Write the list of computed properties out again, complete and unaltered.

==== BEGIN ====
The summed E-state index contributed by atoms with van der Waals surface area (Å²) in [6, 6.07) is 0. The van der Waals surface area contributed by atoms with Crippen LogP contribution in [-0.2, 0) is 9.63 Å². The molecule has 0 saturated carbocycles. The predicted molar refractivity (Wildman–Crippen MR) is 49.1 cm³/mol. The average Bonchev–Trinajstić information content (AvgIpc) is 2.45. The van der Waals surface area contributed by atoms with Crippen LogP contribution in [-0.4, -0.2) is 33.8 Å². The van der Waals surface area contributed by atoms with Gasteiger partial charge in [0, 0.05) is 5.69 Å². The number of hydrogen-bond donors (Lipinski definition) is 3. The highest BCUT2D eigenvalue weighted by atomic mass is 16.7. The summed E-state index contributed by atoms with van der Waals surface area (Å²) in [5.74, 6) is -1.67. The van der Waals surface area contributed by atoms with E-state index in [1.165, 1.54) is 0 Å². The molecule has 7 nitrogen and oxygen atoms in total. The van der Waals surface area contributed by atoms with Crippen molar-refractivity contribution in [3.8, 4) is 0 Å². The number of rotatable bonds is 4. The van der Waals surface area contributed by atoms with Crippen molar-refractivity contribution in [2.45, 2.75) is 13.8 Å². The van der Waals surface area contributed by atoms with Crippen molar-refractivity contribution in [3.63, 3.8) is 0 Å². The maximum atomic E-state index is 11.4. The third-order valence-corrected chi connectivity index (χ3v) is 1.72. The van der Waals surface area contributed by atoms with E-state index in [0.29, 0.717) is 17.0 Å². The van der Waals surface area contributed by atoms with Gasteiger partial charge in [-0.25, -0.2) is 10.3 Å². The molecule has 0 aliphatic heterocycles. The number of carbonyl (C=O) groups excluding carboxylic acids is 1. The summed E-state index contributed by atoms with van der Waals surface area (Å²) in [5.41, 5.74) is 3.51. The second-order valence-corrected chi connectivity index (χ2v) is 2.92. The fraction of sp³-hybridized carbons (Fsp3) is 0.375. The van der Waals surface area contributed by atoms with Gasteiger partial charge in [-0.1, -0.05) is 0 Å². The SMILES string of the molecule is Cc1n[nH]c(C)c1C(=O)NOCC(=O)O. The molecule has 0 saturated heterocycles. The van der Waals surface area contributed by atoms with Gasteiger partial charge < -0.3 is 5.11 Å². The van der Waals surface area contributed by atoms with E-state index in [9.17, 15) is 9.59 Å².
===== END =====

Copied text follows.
The summed E-state index contributed by atoms with van der Waals surface area (Å²) in [6, 6.07) is 0. The van der Waals surface area contributed by atoms with Crippen LogP contribution in [-0.2, 0) is 9.63 Å². The molecule has 0 saturated carbocycles. The predicted molar refractivity (Wildman–Crippen MR) is 49.1 cm³/mol. The average Bonchev–Trinajstić information content (AvgIpc) is 2.45. The van der Waals surface area contributed by atoms with Crippen LogP contribution in [-0.4, -0.2) is 33.8 Å². The van der Waals surface area contributed by atoms with Gasteiger partial charge in [0, 0.05) is 5.69 Å². The number of hydrogen-bond donors (Lipinski definition) is 3. The highest BCUT2D eigenvalue weighted by atomic mass is 16.7. The summed E-state index contributed by atoms with van der Waals surface area (Å²) in [5.74, 6) is -1.67. The van der Waals surface area contributed by atoms with E-state index in [1.165, 1.54) is 0 Å². The molecule has 7 nitrogen and oxygen atoms in total. The van der Waals surface area contributed by atoms with Crippen molar-refractivity contribution in [3.8, 4) is 0 Å². The number of rotatable bonds is 4. The van der Waals surface area contributed by atoms with Crippen molar-refractivity contribution in [2.45, 2.75) is 13.8 Å². The van der Waals surface area contributed by atoms with Crippen molar-refractivity contribution in [3.63, 3.8) is 0 Å². The maximum atomic E-state index is 11.4. The third-order valence-corrected chi connectivity index (χ3v) is 1.72. The van der Waals surface area contributed by atoms with E-state index in [0.29, 0.717) is 17.0 Å². The van der Waals surface area contributed by atoms with Gasteiger partial charge in [-0.25, -0.2) is 10.3 Å². The molecule has 0 aliphatic heterocycles. The number of carbonyl (C=O) groups excluding carboxylic acids is 1. The summed E-state index contributed by atoms with van der Waals surface area (Å²) in [5.41, 5.74) is 3.51. The second-order valence-corrected chi connectivity index (χ2v) is 2.92. The fraction of sp³-hybridized carbons (Fsp3) is 0.375. The van der Waals surface area contributed by atoms with Gasteiger partial charge in [-0.1, -0.05) is 0 Å². The SMILES string of the molecule is Cc1n[nH]c(C)c1C(=O)NOCC(=O)O. The molecule has 0 saturated heterocycles. The van der Waals surface area contributed by atoms with Gasteiger partial charge < -0.3 is 5.11 Å². The van der Waals surface area contributed by atoms with E-state index in [9.17, 15) is 9.59 Å².